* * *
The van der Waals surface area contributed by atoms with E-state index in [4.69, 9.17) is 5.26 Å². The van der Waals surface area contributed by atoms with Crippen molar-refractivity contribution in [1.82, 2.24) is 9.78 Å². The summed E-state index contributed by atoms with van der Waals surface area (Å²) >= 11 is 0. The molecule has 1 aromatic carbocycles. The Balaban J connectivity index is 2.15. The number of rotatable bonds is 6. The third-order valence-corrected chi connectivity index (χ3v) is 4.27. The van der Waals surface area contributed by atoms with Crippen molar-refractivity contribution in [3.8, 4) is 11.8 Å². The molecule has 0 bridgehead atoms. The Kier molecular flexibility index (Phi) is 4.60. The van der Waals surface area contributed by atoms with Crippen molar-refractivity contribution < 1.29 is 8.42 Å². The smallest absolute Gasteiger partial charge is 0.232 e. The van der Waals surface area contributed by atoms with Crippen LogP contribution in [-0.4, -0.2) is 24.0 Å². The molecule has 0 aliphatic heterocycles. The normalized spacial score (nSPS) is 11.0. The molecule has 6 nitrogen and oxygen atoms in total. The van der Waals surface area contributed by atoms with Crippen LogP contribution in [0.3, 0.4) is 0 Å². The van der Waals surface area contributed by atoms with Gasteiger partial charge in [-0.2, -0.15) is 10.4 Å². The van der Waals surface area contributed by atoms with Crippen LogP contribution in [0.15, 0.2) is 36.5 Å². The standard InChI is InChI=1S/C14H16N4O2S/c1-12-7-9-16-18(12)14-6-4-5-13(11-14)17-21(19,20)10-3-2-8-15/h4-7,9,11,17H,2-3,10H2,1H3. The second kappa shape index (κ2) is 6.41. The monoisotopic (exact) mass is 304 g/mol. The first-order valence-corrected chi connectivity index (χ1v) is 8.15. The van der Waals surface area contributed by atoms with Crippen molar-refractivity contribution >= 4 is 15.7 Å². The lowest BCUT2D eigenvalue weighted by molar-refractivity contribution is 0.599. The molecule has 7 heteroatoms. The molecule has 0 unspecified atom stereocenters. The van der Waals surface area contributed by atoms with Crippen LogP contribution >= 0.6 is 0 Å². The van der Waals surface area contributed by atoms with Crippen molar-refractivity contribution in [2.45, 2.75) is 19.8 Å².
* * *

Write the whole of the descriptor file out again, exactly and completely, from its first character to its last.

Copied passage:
The van der Waals surface area contributed by atoms with E-state index in [4.69, 9.17) is 5.26 Å². The van der Waals surface area contributed by atoms with Crippen molar-refractivity contribution in [1.82, 2.24) is 9.78 Å². The summed E-state index contributed by atoms with van der Waals surface area (Å²) >= 11 is 0. The molecule has 1 aromatic carbocycles. The Balaban J connectivity index is 2.15. The number of rotatable bonds is 6. The third-order valence-corrected chi connectivity index (χ3v) is 4.27. The van der Waals surface area contributed by atoms with Crippen molar-refractivity contribution in [3.8, 4) is 11.8 Å². The molecule has 0 bridgehead atoms. The Kier molecular flexibility index (Phi) is 4.60. The van der Waals surface area contributed by atoms with Crippen molar-refractivity contribution < 1.29 is 8.42 Å². The smallest absolute Gasteiger partial charge is 0.232 e. The van der Waals surface area contributed by atoms with Crippen LogP contribution in [-0.4, -0.2) is 24.0 Å². The molecule has 0 aliphatic heterocycles. The normalized spacial score (nSPS) is 11.0. The molecule has 6 nitrogen and oxygen atoms in total. The van der Waals surface area contributed by atoms with Crippen LogP contribution in [0.3, 0.4) is 0 Å². The van der Waals surface area contributed by atoms with Gasteiger partial charge in [-0.2, -0.15) is 10.4 Å². The van der Waals surface area contributed by atoms with Crippen LogP contribution in [0.15, 0.2) is 36.5 Å². The standard InChI is InChI=1S/C14H16N4O2S/c1-12-7-9-16-18(12)14-6-4-5-13(11-14)17-21(19,20)10-3-2-8-15/h4-7,9,11,17H,2-3,10H2,1H3. The second kappa shape index (κ2) is 6.41. The monoisotopic (exact) mass is 304 g/mol. The first-order valence-corrected chi connectivity index (χ1v) is 8.15. The van der Waals surface area contributed by atoms with Crippen molar-refractivity contribution >= 4 is 15.7 Å². The lowest BCUT2D eigenvalue weighted by molar-refractivity contribution is 0.599. The molecule has 7 heteroatoms. The molecule has 0 unspecified atom stereocenters. The van der Waals surface area contributed by atoms with Crippen LogP contribution >= 0.6 is 0 Å². The van der Waals surface area contributed by atoms with Crippen molar-refractivity contribution in [2.45, 2.75) is 19.8 Å².